Maybe the contract with your carrier just ended. Maybe you are finally eligible for an upgrade. Maybe you made a bad decision when choosing your device. It’s possible that you are finally ditching your feature phone and joining the big boys and girls. Or you might just be doing research on which handset to snag this holiday season.
Whatever the case may be, you’re in the market for smartphone and you are having a difficult time pulling the trigger and you’ve ended up here.
It’s OK. Choosing a new smartphone is no easy task. They seem to come out every other week. It also doesn’t help that the people who are supposed to lead you to the perfect smartphone don’t do their job very well. You can’t fault them though; it’s their job to make sure you walk out of the store with a device.
Many of you may have been treated to golden lines like :
“Yes, the BlackBerry Curve 3G is perfect for your kid in college, just perfect.”
“Why yes, the HTC EVO is perfect if all you want to do is lightly browse the web and check your email.”
Well, it’s our hope that after reading this little guide you won’t get, in the immortal words of Roger Daltrey, fooled again and that leads us into the first thing you’ll need to do before buying a smartphone.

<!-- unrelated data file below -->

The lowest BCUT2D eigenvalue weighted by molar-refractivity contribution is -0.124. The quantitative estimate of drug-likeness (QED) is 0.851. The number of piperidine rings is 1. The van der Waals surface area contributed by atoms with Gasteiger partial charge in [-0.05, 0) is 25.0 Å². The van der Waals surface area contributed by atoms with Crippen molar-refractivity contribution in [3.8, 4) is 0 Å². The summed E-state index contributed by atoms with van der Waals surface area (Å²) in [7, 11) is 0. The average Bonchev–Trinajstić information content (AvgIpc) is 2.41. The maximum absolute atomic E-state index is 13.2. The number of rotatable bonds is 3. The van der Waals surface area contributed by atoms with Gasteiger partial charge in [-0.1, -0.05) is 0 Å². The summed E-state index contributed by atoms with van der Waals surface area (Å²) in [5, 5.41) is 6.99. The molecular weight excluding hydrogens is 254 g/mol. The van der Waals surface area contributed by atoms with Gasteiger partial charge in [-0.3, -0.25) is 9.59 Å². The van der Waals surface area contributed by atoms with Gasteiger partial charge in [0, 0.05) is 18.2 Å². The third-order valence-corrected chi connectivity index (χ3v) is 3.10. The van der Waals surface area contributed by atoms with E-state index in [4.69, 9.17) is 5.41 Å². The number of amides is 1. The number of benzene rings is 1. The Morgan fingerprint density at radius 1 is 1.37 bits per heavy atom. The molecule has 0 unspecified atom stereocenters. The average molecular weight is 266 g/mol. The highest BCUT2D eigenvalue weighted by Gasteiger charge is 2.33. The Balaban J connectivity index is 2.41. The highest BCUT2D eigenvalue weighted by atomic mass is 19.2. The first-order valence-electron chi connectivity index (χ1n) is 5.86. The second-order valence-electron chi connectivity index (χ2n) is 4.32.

Read as much as you possibly can about smartphones. Ask friends for advice. Handle as many phones as possible. Do not, again, do not rely on store representatives. If you absolutely find it necessary to go to your local store, you should walk into the store as educated as you can possibly be. It’s no fun being stuck with a device that you loathe two days after getting it because you trusted the sales rep.
Choose a carrier
This is arguably the most important decision you’ll make.
The first thing you want to do is research your area. Certain carriers are better in certain areas. For instance, AT&T’s network in San Francisco is shoddy at best while Verizon’s is very dependable. Second, research plans for both data and minutes.
To help you along, you can find AT&T’s plans here, Sprint’s here, T-Mobile’s here, and finally Verizon’s here. AT&T, T-Mobile and Verizon all have tiered data plans. Great for those of you who don’t use a lot of data, bad for those who love unlimited data. Sprint is the only one out of the big four that hasn’t implemented tiered plans.
Another thing to consider is the types of networks they have. Verizon is rolling out LTE, that’s 4G, to over 30 cities this year and Sprint already has its WiMax 4G service out in a bunch of places around the U.S. T-Mobile is currently rolling out its “4G” HSPA+ network and AT&T won’t have LTE until next year at the earliest.
To give you an idea of the speed differences, Verizon’s LTE network supposedly boasts 5-12Mpbs download speeds and 2-5Mpbs upload speeds while Sprint’s WiMax trails behind with 3-6Mpbs download and 500Kpbs upload.T-Mobile’s HSPA+ apparently has 1.5-7Mpbs download speeds while it also has 1-4Mpbs. You can see full-on comparison charts if you head here.
And in case you were wondering, all of them employ a 3G network.
What are your hardware preferences?
That brings us to the next step, a decision on hardware. Let’s rundown a few of the most common things people want hardware wise and look at the devices that are the best fit.
If you watch a lot of movies on your device then you probably want a big screen. Some suggestions:
- AT&T: Samsung Captivate/Samsung Focus (4 inches)
- Sprint: HTC EVO 4G (4.3 inches)
- T-Mobile: HTC HD7 (4.3 inches)
- Verizon: Motorola Droid X (4.3 inches)